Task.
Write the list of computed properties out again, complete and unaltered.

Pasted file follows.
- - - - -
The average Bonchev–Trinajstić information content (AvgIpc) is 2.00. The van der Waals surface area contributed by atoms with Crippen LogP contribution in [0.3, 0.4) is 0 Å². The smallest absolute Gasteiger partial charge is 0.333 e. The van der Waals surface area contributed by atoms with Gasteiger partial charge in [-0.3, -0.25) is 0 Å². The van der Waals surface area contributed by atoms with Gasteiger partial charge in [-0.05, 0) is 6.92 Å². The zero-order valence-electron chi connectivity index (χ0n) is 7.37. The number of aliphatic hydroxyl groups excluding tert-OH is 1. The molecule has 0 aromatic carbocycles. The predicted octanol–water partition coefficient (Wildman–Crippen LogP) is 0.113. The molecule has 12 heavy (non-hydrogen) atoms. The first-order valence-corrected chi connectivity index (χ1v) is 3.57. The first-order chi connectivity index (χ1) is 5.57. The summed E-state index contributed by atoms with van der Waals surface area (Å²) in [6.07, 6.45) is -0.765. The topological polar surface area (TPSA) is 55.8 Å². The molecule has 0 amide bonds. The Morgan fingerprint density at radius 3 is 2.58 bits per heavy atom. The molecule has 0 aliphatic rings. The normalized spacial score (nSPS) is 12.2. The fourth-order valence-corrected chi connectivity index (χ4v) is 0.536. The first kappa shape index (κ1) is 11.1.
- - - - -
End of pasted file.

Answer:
The average Bonchev–Trinajstić information content (AvgIpc) is 2.00. The van der Waals surface area contributed by atoms with Crippen LogP contribution in [0.3, 0.4) is 0 Å². The smallest absolute Gasteiger partial charge is 0.333 e. The van der Waals surface area contributed by atoms with Gasteiger partial charge in [-0.3, -0.25) is 0 Å². The van der Waals surface area contributed by atoms with Gasteiger partial charge in [-0.05, 0) is 6.92 Å². The zero-order valence-electron chi connectivity index (χ0n) is 7.37. The number of aliphatic hydroxyl groups excluding tert-OH is 1. The molecule has 0 aromatic carbocycles. The predicted octanol–water partition coefficient (Wildman–Crippen LogP) is 0.113. The molecule has 12 heavy (non-hydrogen) atoms. The first-order valence-corrected chi connectivity index (χ1v) is 3.57. The first-order chi connectivity index (χ1) is 5.57. The summed E-state index contributed by atoms with van der Waals surface area (Å²) in [6.07, 6.45) is -0.765. The topological polar surface area (TPSA) is 55.8 Å². The molecule has 0 amide bonds. The Morgan fingerprint density at radius 3 is 2.58 bits per heavy atom. The molecule has 0 aliphatic rings. The normalized spacial score (nSPS) is 12.2. The fourth-order valence-corrected chi connectivity index (χ4v) is 0.536. The first kappa shape index (κ1) is 11.1.